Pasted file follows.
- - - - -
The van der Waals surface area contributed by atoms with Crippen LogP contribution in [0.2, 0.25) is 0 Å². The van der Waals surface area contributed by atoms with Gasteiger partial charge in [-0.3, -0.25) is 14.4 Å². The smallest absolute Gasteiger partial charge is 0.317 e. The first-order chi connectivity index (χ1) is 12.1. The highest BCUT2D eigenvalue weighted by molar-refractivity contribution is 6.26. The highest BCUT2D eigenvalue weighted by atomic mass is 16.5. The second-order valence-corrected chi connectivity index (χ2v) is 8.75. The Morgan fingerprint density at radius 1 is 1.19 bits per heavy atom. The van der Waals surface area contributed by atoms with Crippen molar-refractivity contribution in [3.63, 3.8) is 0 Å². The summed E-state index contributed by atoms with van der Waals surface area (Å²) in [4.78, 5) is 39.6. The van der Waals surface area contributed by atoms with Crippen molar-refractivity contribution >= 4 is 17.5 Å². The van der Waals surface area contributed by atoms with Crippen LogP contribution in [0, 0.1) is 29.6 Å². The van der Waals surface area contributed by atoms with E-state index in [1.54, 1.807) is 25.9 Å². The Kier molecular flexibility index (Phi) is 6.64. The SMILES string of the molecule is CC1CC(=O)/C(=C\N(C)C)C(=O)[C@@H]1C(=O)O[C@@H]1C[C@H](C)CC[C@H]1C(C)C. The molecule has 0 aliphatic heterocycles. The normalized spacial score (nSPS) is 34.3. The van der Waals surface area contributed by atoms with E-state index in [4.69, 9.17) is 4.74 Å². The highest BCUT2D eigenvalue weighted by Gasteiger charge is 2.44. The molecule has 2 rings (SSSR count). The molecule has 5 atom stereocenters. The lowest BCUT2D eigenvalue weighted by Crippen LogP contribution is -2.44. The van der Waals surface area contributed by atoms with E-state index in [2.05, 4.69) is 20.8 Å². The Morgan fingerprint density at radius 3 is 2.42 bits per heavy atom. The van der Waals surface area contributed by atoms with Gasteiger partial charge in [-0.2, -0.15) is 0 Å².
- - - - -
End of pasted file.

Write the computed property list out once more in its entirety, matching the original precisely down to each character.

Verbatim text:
The van der Waals surface area contributed by atoms with Crippen LogP contribution in [0.2, 0.25) is 0 Å². The van der Waals surface area contributed by atoms with Gasteiger partial charge in [-0.3, -0.25) is 14.4 Å². The smallest absolute Gasteiger partial charge is 0.317 e. The first-order chi connectivity index (χ1) is 12.1. The highest BCUT2D eigenvalue weighted by molar-refractivity contribution is 6.26. The highest BCUT2D eigenvalue weighted by atomic mass is 16.5. The second-order valence-corrected chi connectivity index (χ2v) is 8.75. The Morgan fingerprint density at radius 1 is 1.19 bits per heavy atom. The van der Waals surface area contributed by atoms with Crippen molar-refractivity contribution in [3.63, 3.8) is 0 Å². The summed E-state index contributed by atoms with van der Waals surface area (Å²) in [4.78, 5) is 39.6. The van der Waals surface area contributed by atoms with Crippen molar-refractivity contribution >= 4 is 17.5 Å². The van der Waals surface area contributed by atoms with Crippen LogP contribution in [0, 0.1) is 29.6 Å². The van der Waals surface area contributed by atoms with E-state index in [1.54, 1.807) is 25.9 Å². The Kier molecular flexibility index (Phi) is 6.64. The SMILES string of the molecule is CC1CC(=O)/C(=C\N(C)C)C(=O)[C@@H]1C(=O)O[C@@H]1C[C@H](C)CC[C@H]1C(C)C. The molecule has 0 aliphatic heterocycles. The normalized spacial score (nSPS) is 34.3. The van der Waals surface area contributed by atoms with E-state index in [4.69, 9.17) is 4.74 Å². The highest BCUT2D eigenvalue weighted by Gasteiger charge is 2.44. The molecule has 2 rings (SSSR count). The molecule has 5 atom stereocenters. The lowest BCUT2D eigenvalue weighted by Crippen LogP contribution is -2.44. The van der Waals surface area contributed by atoms with E-state index in [2.05, 4.69) is 20.8 Å². The Morgan fingerprint density at radius 3 is 2.42 bits per heavy atom. The van der Waals surface area contributed by atoms with Gasteiger partial charge in [-0.2, -0.15) is 0 Å².